Figo’s image as a traditionalist preacher, antirationalist, and renouncer of “gentile wisdom” is certainly reinforced by Bettan’s assessment of him as a man who “violently wrenched himself away from the intellectual pursuits of an earlier day and calmly retreated within the four ells of the law.” Bettan’s portrait is virtually the same as the earlier descriptions by Abba Apfelbaum and Israel Zinberg. The latter even labeled Figo a typical preacher of the old Franco-German type who wished to know nothing of secular matters. Harry Rabinowicz offered a similar conclusion regarding the fundamentalist image of Figo: “[He] leaned toward a strict interpretation of Jewish law. He opposed the establishment of a theater in the ghetto of Venice and criticized the members of his community for usury, flaunting their wealth, internecine wrangling, laxity in ritual observances, and sexual irregularities.” And finally, Isaac Barzilay devotes an entire chapter to Figo in his book on antirationalism in Jewish thought, underscoring Figo’s critique of rationalism as a danger to Jewish uniqueness and his consciousness of exile and longing for national redemption.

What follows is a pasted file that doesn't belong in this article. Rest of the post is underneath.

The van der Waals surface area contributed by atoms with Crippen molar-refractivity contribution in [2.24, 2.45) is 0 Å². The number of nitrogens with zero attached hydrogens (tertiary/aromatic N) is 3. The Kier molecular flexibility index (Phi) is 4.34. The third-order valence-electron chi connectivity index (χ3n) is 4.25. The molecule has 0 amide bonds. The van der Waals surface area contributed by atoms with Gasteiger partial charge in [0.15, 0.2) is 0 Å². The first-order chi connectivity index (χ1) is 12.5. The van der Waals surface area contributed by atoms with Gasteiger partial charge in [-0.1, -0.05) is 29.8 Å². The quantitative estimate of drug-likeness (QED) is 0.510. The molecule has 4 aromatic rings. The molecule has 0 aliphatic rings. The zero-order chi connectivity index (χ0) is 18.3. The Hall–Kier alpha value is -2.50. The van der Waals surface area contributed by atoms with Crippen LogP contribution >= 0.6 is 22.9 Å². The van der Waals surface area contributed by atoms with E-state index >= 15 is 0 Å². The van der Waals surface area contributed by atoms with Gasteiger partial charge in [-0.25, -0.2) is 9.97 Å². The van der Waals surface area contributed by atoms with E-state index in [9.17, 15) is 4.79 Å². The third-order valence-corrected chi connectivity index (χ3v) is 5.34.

One important piece of information that appears to challenge this standard assessment of Figo’s intellectual leanings is his close relationship with Leon Modena, the celebrated rabbi of Venice, the formidable critic of Kabbalah, the close colleague of the scientifically minded Simone Luzzatto and Joseph Delmedigo, and the rational expositor of Judaism among Christian intellectuals. Figo composed a sonnet to adorn Modena’s Hebrew collection of sermons published in 1602 and Modena actually listed him among his students. Modena again enlisted him in 1624 to flatter his disciple Joseph Hamiz through poetry in celebration of Ḥamiẓ’s graduation from the medical school of the University of Padua. Figo’s participation in this event not only suggests his ongoing relationship with the older Modena but also points to his own identification with Modena’s strongly felt commitment to the study of medicine and the sciences among Italian Jews. The fact that Figo never refers to the kabbalah in any of his sermons (unlike those of his contemporary Judah Moscato) also might suggest his tacit agreement with Modena’s emphatic criticism of the place of mysticism in Jewish culture. Figo’s aversion to the kabbalah also stands in sharp contrast to Joseph Ḥamiẓ’s later passionate embrace of it, Modena’s disapproval notwithstanding.